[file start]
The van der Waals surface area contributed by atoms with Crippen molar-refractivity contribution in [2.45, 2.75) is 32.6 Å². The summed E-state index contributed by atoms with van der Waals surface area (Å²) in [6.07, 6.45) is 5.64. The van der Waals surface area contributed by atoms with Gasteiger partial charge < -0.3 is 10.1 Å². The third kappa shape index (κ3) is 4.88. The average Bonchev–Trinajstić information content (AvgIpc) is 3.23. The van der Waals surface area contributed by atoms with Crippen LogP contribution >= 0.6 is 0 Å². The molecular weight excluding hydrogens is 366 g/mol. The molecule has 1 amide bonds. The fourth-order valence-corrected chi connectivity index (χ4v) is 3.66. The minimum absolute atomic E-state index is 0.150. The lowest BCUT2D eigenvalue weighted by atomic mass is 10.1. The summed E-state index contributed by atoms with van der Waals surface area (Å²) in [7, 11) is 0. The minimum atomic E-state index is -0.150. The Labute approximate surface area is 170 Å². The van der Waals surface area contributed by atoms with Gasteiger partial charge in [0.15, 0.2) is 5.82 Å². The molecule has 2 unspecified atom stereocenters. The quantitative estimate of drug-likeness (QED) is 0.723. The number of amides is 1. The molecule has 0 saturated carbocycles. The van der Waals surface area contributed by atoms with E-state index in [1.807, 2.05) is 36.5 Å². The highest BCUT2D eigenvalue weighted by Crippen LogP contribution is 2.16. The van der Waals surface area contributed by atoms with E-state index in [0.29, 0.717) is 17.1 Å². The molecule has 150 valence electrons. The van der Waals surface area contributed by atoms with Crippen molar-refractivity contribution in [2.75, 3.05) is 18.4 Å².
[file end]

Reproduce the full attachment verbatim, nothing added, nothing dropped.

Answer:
The van der Waals surface area contributed by atoms with Crippen molar-refractivity contribution in [2.45, 2.75) is 32.6 Å². The summed E-state index contributed by atoms with van der Waals surface area (Å²) in [6.07, 6.45) is 5.64. The van der Waals surface area contributed by atoms with Gasteiger partial charge < -0.3 is 10.1 Å². The third kappa shape index (κ3) is 4.88. The average Bonchev–Trinajstić information content (AvgIpc) is 3.23. The van der Waals surface area contributed by atoms with Crippen LogP contribution >= 0.6 is 0 Å². The molecular weight excluding hydrogens is 366 g/mol. The molecule has 1 amide bonds. The fourth-order valence-corrected chi connectivity index (χ4v) is 3.66. The minimum absolute atomic E-state index is 0.150. The lowest BCUT2D eigenvalue weighted by atomic mass is 10.1. The summed E-state index contributed by atoms with van der Waals surface area (Å²) in [7, 11) is 0. The minimum atomic E-state index is -0.150. The Labute approximate surface area is 170 Å². The van der Waals surface area contributed by atoms with Gasteiger partial charge in [0.15, 0.2) is 5.82 Å². The molecule has 2 unspecified atom stereocenters. The quantitative estimate of drug-likeness (QED) is 0.723. The number of amides is 1. The molecule has 0 saturated carbocycles. The van der Waals surface area contributed by atoms with E-state index in [1.807, 2.05) is 36.5 Å². The highest BCUT2D eigenvalue weighted by Crippen LogP contribution is 2.16. The van der Waals surface area contributed by atoms with E-state index in [0.29, 0.717) is 17.1 Å². The molecule has 150 valence electrons. The van der Waals surface area contributed by atoms with Crippen molar-refractivity contribution in [2.75, 3.05) is 18.4 Å².